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I Plead Guilty, But Now I'm Facing This? What Can I Do?

In our criminal defense practice, it is not uncommon for a potential client to call us to ask about withdrawing a guilty plea they entered in the past. Depending on the circumstances, this can be very challenging. However, it can be done.

When someone wants to withdraw a guilty plea they regret entering the guilty plea usually because of a negative consequence or consequences that have come about that were unforeseen at the time the individual entered the guilty plea. 

The legal standard for withdrawing a guilty plea is rigid. To successfully withdraw the guilty plea, the defendant must show he or she did not knowingly, voluntarily, and intelligently enter the guilty plea at the time the individual pled. This essentially means they were either unaware of the nature of the allegations or the potential consequences stemming from a finding of guilt.

In most cases we see, it is not necessarily the nature of the allegations the defendant was unaware of at the time of the plea. Typically, someone with this issue calls us to explain something has negatively affected them as a result of the guilty pela that they did not know would happen to them at the time they entered the plea.

For instance, a first degree misdemeanor domestic violence conviction will prevent the individual who pleads guilty to such from legally possessing a firearm. If that individual had plans to become a law enforcement officer or join the military, it will be impossible for that individual to move forward with those plans unless the plea is withdrawn and the charge is either dismissed, reduced, or otherwise modified to a different conviction. Another example may be where an individual plead guilty to a drug abuse offense and the individual was unaware the judge would suspend his or her license.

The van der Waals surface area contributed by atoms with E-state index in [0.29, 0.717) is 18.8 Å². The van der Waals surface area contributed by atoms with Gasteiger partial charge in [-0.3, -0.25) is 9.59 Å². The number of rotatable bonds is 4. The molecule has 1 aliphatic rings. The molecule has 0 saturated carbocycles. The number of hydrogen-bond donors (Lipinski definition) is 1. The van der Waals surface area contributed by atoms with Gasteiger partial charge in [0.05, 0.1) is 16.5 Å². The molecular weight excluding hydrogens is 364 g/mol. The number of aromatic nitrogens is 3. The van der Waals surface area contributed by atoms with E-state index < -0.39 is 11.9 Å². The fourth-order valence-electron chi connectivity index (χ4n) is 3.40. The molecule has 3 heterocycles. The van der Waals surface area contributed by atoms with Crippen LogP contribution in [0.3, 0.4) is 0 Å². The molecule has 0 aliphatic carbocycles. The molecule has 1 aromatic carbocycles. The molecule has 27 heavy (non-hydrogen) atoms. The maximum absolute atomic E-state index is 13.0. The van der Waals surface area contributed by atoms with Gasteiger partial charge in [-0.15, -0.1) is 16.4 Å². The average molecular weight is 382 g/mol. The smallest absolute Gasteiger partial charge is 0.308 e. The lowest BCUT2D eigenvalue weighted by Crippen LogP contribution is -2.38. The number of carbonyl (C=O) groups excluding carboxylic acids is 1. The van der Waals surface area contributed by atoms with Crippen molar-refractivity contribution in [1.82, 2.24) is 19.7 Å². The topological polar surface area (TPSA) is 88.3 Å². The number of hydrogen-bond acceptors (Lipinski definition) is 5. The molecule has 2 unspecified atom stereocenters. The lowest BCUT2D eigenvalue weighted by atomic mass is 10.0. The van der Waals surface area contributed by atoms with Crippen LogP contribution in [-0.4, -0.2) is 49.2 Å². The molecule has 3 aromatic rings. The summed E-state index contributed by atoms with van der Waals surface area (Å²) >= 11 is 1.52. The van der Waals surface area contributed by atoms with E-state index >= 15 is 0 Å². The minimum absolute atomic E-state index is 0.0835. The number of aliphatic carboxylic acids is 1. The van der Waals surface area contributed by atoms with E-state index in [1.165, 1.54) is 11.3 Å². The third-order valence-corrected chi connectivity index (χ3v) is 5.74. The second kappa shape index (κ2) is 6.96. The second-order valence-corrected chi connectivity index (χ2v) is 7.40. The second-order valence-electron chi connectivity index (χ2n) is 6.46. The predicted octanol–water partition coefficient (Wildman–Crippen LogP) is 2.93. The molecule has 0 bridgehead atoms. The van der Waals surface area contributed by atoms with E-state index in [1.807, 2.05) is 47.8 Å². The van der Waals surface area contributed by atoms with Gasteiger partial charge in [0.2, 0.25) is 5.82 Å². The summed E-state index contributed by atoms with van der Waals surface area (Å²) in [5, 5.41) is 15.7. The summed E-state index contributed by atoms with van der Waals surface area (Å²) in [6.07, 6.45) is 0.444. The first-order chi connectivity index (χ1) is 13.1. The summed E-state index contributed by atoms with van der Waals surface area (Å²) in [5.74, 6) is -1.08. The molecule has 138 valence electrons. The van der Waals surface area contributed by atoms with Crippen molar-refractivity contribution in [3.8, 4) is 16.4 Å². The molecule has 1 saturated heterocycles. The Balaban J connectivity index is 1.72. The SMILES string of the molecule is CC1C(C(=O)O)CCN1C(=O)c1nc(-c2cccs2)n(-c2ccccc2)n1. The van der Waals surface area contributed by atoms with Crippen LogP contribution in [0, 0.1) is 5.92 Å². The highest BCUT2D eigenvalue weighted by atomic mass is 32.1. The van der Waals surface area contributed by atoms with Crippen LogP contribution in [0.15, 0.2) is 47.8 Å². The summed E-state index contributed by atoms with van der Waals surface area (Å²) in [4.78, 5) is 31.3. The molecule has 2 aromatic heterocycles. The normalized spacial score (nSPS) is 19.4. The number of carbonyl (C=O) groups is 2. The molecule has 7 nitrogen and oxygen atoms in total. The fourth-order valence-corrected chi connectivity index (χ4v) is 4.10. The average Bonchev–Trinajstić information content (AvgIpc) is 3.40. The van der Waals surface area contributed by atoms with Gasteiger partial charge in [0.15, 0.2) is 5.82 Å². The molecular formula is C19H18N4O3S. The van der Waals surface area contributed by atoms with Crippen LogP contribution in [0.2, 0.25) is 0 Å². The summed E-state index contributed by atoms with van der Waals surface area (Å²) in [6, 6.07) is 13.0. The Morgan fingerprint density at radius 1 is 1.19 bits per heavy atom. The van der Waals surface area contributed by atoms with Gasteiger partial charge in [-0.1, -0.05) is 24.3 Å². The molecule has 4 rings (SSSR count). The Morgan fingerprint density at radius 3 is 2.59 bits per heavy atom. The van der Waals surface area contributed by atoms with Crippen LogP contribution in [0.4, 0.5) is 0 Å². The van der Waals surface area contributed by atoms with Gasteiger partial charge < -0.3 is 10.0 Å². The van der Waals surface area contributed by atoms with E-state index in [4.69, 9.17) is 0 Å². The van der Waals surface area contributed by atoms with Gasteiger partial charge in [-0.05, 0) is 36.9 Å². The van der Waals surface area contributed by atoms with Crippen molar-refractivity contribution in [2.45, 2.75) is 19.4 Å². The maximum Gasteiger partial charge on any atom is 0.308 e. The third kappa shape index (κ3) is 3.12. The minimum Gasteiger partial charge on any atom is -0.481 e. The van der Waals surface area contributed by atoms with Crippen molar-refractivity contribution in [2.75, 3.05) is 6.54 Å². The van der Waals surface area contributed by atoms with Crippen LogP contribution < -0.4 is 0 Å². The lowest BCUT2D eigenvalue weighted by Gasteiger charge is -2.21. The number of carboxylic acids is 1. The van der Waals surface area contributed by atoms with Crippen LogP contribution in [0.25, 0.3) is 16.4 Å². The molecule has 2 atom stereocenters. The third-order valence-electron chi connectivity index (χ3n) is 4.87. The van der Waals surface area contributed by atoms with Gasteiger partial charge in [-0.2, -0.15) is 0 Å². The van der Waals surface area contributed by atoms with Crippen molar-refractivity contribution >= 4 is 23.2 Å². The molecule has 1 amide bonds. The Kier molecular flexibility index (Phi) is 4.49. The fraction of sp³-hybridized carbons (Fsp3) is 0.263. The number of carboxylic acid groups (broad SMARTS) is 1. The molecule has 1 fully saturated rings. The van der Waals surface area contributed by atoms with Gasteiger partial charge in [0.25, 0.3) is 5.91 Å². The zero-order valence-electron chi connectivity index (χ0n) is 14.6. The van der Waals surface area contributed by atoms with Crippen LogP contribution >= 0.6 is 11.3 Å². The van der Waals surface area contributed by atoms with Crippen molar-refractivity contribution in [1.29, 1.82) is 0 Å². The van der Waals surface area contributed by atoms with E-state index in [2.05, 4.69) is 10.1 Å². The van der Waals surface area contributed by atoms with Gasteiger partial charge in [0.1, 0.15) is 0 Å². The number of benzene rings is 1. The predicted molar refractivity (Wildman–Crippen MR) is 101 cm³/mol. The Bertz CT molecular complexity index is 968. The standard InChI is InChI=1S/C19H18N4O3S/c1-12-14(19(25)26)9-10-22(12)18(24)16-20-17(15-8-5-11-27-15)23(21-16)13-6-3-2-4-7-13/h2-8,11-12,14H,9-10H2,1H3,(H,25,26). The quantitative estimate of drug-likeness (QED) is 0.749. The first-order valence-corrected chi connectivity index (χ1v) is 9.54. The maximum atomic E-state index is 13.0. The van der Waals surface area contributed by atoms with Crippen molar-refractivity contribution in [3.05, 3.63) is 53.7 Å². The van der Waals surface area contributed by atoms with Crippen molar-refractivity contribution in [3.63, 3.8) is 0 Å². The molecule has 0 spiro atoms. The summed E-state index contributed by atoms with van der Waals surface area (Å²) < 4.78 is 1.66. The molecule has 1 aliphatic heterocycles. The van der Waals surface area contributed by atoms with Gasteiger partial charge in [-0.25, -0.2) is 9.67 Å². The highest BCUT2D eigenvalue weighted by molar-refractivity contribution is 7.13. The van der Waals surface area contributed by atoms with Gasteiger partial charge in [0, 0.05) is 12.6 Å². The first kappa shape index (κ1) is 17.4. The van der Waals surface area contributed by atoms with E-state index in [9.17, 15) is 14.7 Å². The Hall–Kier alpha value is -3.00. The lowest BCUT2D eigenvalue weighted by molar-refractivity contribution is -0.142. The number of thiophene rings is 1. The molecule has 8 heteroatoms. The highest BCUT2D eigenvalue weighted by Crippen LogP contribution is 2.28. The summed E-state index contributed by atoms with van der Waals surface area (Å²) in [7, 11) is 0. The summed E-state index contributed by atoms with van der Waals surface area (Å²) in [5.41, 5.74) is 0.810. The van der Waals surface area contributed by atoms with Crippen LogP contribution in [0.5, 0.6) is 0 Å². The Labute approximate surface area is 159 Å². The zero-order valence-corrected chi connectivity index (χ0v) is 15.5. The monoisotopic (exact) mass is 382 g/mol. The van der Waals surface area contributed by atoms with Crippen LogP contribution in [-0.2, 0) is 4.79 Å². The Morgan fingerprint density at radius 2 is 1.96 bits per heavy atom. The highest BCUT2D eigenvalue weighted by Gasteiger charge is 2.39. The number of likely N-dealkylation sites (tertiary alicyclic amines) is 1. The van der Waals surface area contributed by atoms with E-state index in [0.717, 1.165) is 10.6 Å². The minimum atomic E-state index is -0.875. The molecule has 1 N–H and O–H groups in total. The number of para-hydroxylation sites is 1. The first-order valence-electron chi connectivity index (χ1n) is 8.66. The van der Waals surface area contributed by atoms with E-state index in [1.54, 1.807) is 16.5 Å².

Sometimes, withdrawing a plea is less clear to a defendant but becomes an apparent need of a client to the criminal defense attorney. An example of this is where individuals come to us and want help sealing their record; however, they are not eligible because they have three convictions on their record. If one of these three convictions is a fourth degree misdemeanor, it may be possible to try to re-open the case by withdrawing the plea to resolve that fourth degree misdemeanor as a minor misdemeanor so that individual now becomes eligible to seal his or her record.

One time our firm represented a client who paid out a ticket for failing to yield to the right away of another vehicle. There was a crash and the other person involved ended up dying days later. Soon after that, our client was charged with vehicular manslaughter. The State of Ohio tried to use his payout ticket as an admission of guilt to prove he violated the statute which was a predicate offense for the vehicular manslaughter charge. We filed a motion to vacate the plea because we did not want the State of Ohio to be able to use that against our client. Ultimately, Charles H. Rittgers secured a NOT GUILTY verdict at trial on the vehicular manslaughter charge. This is one of many examples of cases in which we have filed a motion to withdraw a guilty plea.

If you or someone you know is interested in withdrawing a guilty plea, feel free to contact the Criminal Defense Attorneys at Rittgers & Rittgers at 513-932-2115 for a free consultation. 

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